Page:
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Discussion Starter #1
Hey everyone. I'm planning on buying a boost gauge but I have a few questions that need some answering before I pick one out. I've done the research and am pretty confident that I'll be able to install the gauge with minimal problems. The few questions I have are as follows:

<b>What is the difference between a mechanical boost gauge and an electrical boost gauge?</b>

<b>Is one more accurate than the other?</b>

<b>Is one more simple to install than the other?</b>

<b>Would I need to purchase any wiring/tubing/fuses/etc...?</b>

<b>If fuses were needed, where on the fuse box would I input these specific fuses?</b>

<b>I would like to install the gauge with minimal disconnections (gauge cluster/panels/dashboard) and with a clean result of minimal wire showing; where would you suggest I route and hide the wiring?</b>

Thanks for your time. Detailed input would be much appreciated ;D
 

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Long post ahead:

The main difference between a mechanical and electrical boost gauge is that electrical boost gauges don't require that you run tubing all the way to the gauge, but instead you run a tube from where you tap into the line near the bypass valve and you run that to an electronic sending unit that you can mount pretty much wherever you want in the engine bay, and then you run a wire from the sending unit to the gauge in your cabin. The electrical gauges then use a little electric motor in the gauge to move the needle. The needle won't move as smoothly and usually moves in small increments (depending on the gauge, think maybe in 1/16th psi increments or smaller), but this is a very minor drawback that you really won't notice unless you specifically look for it and pay attention to it.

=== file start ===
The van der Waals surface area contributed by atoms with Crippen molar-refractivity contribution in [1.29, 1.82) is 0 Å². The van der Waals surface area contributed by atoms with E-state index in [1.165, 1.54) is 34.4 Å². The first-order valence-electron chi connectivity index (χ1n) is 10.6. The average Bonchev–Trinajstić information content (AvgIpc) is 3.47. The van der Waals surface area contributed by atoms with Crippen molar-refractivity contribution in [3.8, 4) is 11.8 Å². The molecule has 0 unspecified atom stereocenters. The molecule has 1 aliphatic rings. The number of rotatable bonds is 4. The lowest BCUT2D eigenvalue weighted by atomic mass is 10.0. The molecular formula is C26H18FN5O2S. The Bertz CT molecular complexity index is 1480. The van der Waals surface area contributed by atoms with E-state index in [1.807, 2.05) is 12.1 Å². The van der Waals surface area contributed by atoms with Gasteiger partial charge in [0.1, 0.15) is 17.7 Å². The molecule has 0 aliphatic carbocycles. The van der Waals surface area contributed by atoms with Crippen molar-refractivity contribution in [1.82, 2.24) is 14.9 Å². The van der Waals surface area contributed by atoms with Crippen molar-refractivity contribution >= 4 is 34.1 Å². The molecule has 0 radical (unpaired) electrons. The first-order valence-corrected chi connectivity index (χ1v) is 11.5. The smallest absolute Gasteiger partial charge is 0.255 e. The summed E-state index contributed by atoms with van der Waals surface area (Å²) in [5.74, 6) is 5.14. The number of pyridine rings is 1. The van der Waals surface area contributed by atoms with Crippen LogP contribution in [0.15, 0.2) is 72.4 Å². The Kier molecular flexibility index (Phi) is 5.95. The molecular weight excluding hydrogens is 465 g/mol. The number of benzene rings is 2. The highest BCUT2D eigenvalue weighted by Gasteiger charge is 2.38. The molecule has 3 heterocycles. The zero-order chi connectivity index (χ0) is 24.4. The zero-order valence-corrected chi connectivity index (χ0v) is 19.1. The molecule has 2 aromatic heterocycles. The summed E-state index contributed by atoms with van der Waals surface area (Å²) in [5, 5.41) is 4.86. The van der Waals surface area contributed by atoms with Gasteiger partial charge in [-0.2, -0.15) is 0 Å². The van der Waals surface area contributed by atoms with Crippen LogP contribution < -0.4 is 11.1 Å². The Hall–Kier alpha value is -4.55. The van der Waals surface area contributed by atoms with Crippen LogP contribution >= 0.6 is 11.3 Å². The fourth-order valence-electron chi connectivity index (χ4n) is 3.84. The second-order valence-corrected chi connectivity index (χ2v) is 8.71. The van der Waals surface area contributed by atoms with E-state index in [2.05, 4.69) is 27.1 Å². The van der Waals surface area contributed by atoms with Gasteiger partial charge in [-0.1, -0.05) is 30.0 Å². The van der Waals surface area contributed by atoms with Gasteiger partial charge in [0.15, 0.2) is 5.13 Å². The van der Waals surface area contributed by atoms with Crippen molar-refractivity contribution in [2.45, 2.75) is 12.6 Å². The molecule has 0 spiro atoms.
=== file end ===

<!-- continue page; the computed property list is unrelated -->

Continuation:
Aesthetically, electrical gauges are a little prettier and easier to set up and configure the way you want. Many of them have a neat little needle sweep show that they do when they are turned on when you turn on your car. Also, you don't have to worry about getting kinks in the tubing like you would with a mechanical gauge, so you have a lot more flexibility in terms of mounting and routing of wires and stuff.

Accuracy will depend on the brand you get more than the type of gauge you get. I have an STRI electric gauge and it is not accurate. It reads about 1-2psi too low. However, this is a common issue with STRI gauges, but not with electrical gauges in general (so stay away from STRI till they fix this issue). Mechanical gauges have the potential to not read accurately as well. Mechanical gauges, due to the fact that they are analog, will be more precise, but the level of precision that mechanical gauges offer is really unnecessary and hardly offsets the drawbacks imo.